The “secret formula” behind the Old Farmer’s Almanac predictions
America’s oldest continuously published periodical is back, and to keep up with the times, The Old Farmer’s Almanac has had to endure change since its first publication in 1793. But some of the key ingredients to the almanac’s success haven’t changed at all.
The most unexpected entry in this once-a-year yellow book is the weather.
“Frankly, we expect it to be a very white winter wonderland across much of North America,” said Carol Connary, editor of The Old Farmer’s Almanac. “In winter, there is more snow, wetter and colder than usual in most areas.”
This is for most of the United States as a whole. For Rochester and most of upstate New York, the same forecast applies, according to the Almanac’s long-range forecast, based on the centuries-old “secret formula” of forecasting.
“Obviously improvements in technology have really changed things, but we remain committed to three scientific disciplines,” said Tim Goodwin, associate editor. “When it comes to weather forecasting, there’s solar science, but also climatology and meteorology. There’s a lot that goes into these forecasts because they’ve been done so far in advance.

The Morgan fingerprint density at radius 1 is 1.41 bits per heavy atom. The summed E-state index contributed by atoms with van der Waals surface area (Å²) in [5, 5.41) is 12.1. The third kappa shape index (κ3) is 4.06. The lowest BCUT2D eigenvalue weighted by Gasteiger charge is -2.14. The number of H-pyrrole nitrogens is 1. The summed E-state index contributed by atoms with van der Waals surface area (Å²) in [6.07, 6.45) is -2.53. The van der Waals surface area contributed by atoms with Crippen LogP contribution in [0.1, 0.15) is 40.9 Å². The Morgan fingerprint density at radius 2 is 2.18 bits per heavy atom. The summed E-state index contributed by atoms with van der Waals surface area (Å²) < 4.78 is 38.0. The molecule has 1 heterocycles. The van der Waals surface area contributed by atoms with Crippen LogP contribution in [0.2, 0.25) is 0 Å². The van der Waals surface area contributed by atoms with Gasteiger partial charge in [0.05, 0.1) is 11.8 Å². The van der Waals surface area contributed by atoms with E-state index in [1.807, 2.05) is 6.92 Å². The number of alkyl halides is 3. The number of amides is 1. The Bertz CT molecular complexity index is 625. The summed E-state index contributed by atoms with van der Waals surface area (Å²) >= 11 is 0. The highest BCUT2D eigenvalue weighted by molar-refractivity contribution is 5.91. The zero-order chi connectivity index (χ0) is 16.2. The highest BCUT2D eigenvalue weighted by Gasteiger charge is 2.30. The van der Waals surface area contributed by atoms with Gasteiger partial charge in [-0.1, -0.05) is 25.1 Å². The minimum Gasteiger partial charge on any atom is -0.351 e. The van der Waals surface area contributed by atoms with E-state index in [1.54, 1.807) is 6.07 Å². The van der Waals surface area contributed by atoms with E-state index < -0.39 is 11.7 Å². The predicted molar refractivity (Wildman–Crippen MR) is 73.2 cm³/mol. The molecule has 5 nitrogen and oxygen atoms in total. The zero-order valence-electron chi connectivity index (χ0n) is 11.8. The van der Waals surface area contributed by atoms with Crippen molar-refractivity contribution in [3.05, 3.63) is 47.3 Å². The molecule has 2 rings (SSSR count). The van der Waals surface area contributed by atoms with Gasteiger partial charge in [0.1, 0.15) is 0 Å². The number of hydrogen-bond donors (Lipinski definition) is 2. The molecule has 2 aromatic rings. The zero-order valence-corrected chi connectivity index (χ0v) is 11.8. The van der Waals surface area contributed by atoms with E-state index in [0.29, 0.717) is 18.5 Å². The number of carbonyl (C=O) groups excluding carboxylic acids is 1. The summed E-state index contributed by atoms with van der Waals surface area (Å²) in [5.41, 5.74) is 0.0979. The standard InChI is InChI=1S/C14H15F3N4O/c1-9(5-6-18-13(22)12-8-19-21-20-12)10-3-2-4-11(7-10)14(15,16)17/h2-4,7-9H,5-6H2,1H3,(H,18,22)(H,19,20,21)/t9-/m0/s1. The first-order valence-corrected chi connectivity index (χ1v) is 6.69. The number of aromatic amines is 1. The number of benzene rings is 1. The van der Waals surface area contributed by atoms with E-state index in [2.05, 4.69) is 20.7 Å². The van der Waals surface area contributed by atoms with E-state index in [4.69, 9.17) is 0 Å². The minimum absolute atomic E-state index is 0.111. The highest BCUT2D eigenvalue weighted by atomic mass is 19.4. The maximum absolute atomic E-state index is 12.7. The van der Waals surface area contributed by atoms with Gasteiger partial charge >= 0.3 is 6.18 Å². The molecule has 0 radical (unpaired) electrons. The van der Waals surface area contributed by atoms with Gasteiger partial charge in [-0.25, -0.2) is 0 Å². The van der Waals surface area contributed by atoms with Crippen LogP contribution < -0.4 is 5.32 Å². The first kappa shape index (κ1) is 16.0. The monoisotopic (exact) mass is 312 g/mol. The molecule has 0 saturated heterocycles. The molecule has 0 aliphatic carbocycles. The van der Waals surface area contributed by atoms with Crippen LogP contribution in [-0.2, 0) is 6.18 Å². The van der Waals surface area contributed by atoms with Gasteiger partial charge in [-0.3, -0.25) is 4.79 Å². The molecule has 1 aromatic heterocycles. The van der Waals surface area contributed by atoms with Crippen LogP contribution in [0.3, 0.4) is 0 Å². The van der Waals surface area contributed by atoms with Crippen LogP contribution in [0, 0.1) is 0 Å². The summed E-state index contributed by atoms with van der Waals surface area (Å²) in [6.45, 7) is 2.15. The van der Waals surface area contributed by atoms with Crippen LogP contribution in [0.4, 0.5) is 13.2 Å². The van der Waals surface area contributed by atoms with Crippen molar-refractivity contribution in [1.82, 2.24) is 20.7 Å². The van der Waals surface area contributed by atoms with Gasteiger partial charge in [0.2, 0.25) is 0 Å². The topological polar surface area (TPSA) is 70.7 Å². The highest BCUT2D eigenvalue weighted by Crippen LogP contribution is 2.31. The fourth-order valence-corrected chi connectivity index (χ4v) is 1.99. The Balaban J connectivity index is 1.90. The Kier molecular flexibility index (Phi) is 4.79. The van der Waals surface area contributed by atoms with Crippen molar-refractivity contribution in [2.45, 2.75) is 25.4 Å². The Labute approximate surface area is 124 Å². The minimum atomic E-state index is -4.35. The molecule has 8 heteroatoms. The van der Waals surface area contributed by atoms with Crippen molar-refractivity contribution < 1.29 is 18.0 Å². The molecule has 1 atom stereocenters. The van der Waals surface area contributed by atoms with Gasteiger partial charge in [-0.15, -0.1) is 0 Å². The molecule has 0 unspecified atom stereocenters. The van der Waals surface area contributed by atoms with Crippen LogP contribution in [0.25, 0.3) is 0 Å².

Goodwin is a former newspaper journalist who was drawn to the Dublin, New Hampshire-based magazine as a child. The calendar uses weather data from trends over a period of thirty years, and prides itself on the traditional claim that its long-range forecasts are 80% correct.
“Last year, we were 100% when it came to rainfall, and just under 80% when it came to temperatures,” he said. “So it depends from year to year. But yeah, 80%, which I think is pretty good, because I watch the weather on TV sometimes and it’s not so good after a couple of days.
This year’s calendar also touches on an event that is 100% scientifically confirmed, such as a total solar eclipse on April 8, 2024. Rochester is halfway through totality.
“It’s such a rare event that you don’t think much about it until it comes along,” Goodwin said. “But if you think about the fact that people would travel thousands of miles to get to this spot, to this overall path, it shows how rare this event is.”
It is as rare as the existence of The Old Farmer’s Almanac that is over 200 years old.
“There’s plenty here for everyone,” he said. “That’s what I like to tell people, the calendar comes out once a year, but you can get it any day and read about something interesting.”
(tags for translation) New York State